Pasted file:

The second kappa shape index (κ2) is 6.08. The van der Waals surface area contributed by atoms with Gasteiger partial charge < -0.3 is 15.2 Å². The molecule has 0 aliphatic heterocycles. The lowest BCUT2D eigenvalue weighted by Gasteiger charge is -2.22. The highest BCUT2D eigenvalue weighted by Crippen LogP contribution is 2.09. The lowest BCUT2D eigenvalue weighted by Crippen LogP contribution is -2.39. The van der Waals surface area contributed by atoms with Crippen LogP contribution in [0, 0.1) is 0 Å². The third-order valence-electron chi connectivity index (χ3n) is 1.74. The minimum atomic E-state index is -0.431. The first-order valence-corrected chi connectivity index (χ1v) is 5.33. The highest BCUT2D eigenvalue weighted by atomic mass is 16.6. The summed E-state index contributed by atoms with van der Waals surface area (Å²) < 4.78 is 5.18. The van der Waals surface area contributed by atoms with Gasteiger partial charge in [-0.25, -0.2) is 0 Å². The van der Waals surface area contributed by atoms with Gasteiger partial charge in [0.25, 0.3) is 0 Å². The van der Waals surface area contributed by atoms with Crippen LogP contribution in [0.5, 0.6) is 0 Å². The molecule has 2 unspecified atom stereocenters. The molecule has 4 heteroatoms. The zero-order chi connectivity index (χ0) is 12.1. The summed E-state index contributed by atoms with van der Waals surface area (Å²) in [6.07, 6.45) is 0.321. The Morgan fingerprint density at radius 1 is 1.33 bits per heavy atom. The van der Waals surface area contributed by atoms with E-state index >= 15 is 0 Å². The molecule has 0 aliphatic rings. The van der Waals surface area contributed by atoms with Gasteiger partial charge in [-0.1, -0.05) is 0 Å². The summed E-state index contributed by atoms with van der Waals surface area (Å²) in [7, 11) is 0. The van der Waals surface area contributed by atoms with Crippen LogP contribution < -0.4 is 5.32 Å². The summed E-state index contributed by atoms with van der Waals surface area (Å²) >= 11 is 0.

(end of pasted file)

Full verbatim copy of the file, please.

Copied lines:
The second kappa shape index (κ2) is 6.08. The van der Waals surface area contributed by atoms with Gasteiger partial charge < -0.3 is 15.2 Å². The molecule has 0 aliphatic heterocycles. The lowest BCUT2D eigenvalue weighted by Gasteiger charge is -2.22. The highest BCUT2D eigenvalue weighted by Crippen LogP contribution is 2.09. The lowest BCUT2D eigenvalue weighted by Crippen LogP contribution is -2.39. The van der Waals surface area contributed by atoms with Crippen LogP contribution in [0, 0.1) is 0 Å². The third-order valence-electron chi connectivity index (χ3n) is 1.74. The minimum atomic E-state index is -0.431. The first-order valence-corrected chi connectivity index (χ1v) is 5.33. The highest BCUT2D eigenvalue weighted by atomic mass is 16.6. The summed E-state index contributed by atoms with van der Waals surface area (Å²) < 4.78 is 5.18. The van der Waals surface area contributed by atoms with Gasteiger partial charge in [-0.25, -0.2) is 0 Å². The van der Waals surface area contributed by atoms with Gasteiger partial charge in [0.25, 0.3) is 0 Å². The van der Waals surface area contributed by atoms with Crippen LogP contribution in [0.5, 0.6) is 0 Å². The molecule has 2 unspecified atom stereocenters. The molecule has 4 heteroatoms. The zero-order chi connectivity index (χ0) is 12.1. The summed E-state index contributed by atoms with van der Waals surface area (Å²) in [6.07, 6.45) is 0.321. The Morgan fingerprint density at radius 1 is 1.33 bits per heavy atom. The van der Waals surface area contributed by atoms with E-state index >= 15 is 0 Å². The molecule has 0 aliphatic rings. The van der Waals surface area contributed by atoms with Gasteiger partial charge in [-0.1, -0.05) is 0 Å². The summed E-state index contributed by atoms with van der Waals surface area (Å²) in [7, 11) is 0. The van der Waals surface area contributed by atoms with Crippen LogP contribution < -0.4 is 5.32 Å². The summed E-state index contributed by atoms with van der Waals surface area (Å²) >= 11 is 0.